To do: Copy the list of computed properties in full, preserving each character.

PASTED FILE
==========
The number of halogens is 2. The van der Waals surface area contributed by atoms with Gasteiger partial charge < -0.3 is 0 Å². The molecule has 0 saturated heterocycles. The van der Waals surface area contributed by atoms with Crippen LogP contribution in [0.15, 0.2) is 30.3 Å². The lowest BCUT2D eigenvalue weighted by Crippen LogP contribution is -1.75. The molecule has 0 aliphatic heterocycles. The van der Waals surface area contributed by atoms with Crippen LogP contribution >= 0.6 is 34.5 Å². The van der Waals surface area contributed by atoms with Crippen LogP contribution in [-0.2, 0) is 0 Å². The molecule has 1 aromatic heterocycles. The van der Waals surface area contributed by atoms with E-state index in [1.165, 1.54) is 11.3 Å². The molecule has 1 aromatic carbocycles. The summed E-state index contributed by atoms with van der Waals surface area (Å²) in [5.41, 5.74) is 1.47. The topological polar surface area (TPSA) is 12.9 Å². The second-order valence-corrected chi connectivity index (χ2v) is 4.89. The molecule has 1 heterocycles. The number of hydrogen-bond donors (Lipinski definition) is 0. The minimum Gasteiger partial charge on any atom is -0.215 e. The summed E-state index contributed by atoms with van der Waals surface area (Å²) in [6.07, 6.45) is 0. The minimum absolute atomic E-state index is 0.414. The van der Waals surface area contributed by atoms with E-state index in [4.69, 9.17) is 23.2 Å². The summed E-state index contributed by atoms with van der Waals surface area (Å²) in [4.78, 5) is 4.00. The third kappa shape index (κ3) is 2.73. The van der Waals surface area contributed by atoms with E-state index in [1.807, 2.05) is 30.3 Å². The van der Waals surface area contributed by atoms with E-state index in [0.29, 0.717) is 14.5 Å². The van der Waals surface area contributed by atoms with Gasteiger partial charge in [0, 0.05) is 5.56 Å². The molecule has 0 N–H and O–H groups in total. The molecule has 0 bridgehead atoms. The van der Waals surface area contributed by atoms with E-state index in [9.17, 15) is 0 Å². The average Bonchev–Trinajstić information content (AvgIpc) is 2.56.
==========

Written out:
The number of halogens is 2. The van der Waals surface area contributed by atoms with Gasteiger partial charge < -0.3 is 0 Å². The molecule has 0 saturated heterocycles. The van der Waals surface area contributed by atoms with Crippen LogP contribution in [0.15, 0.2) is 30.3 Å². The lowest BCUT2D eigenvalue weighted by Crippen LogP contribution is -1.75. The molecule has 0 aliphatic heterocycles. The van der Waals surface area contributed by atoms with Crippen LogP contribution >= 0.6 is 34.5 Å². The van der Waals surface area contributed by atoms with Crippen LogP contribution in [-0.2, 0) is 0 Å². The molecule has 1 aromatic heterocycles. The van der Waals surface area contributed by atoms with E-state index in [1.165, 1.54) is 11.3 Å². The molecule has 1 aromatic carbocycles. The summed E-state index contributed by atoms with van der Waals surface area (Å²) in [5.41, 5.74) is 1.47. The topological polar surface area (TPSA) is 12.9 Å². The second-order valence-corrected chi connectivity index (χ2v) is 4.89. The molecule has 1 heterocycles. The number of hydrogen-bond donors (Lipinski definition) is 0. The minimum Gasteiger partial charge on any atom is -0.215 e. The summed E-state index contributed by atoms with van der Waals surface area (Å²) in [6.07, 6.45) is 0. The minimum absolute atomic E-state index is 0.414. The van der Waals surface area contributed by atoms with E-state index in [4.69, 9.17) is 23.2 Å². The summed E-state index contributed by atoms with van der Waals surface area (Å²) in [4.78, 5) is 4.00. The third kappa shape index (κ3) is 2.73. The van der Waals surface area contributed by atoms with E-state index in [1.807, 2.05) is 30.3 Å². The van der Waals surface area contributed by atoms with E-state index in [0.29, 0.717) is 14.5 Å². The van der Waals surface area contributed by atoms with Gasteiger partial charge in [0, 0.05) is 5.56 Å². The molecule has 0 N–H and O–H groups in total. The molecule has 0 bridgehead atoms. The van der Waals surface area contributed by atoms with E-state index in [9.17, 15) is 0 Å². The average Bonchev–Trinajstić information content (AvgIpc) is 2.56.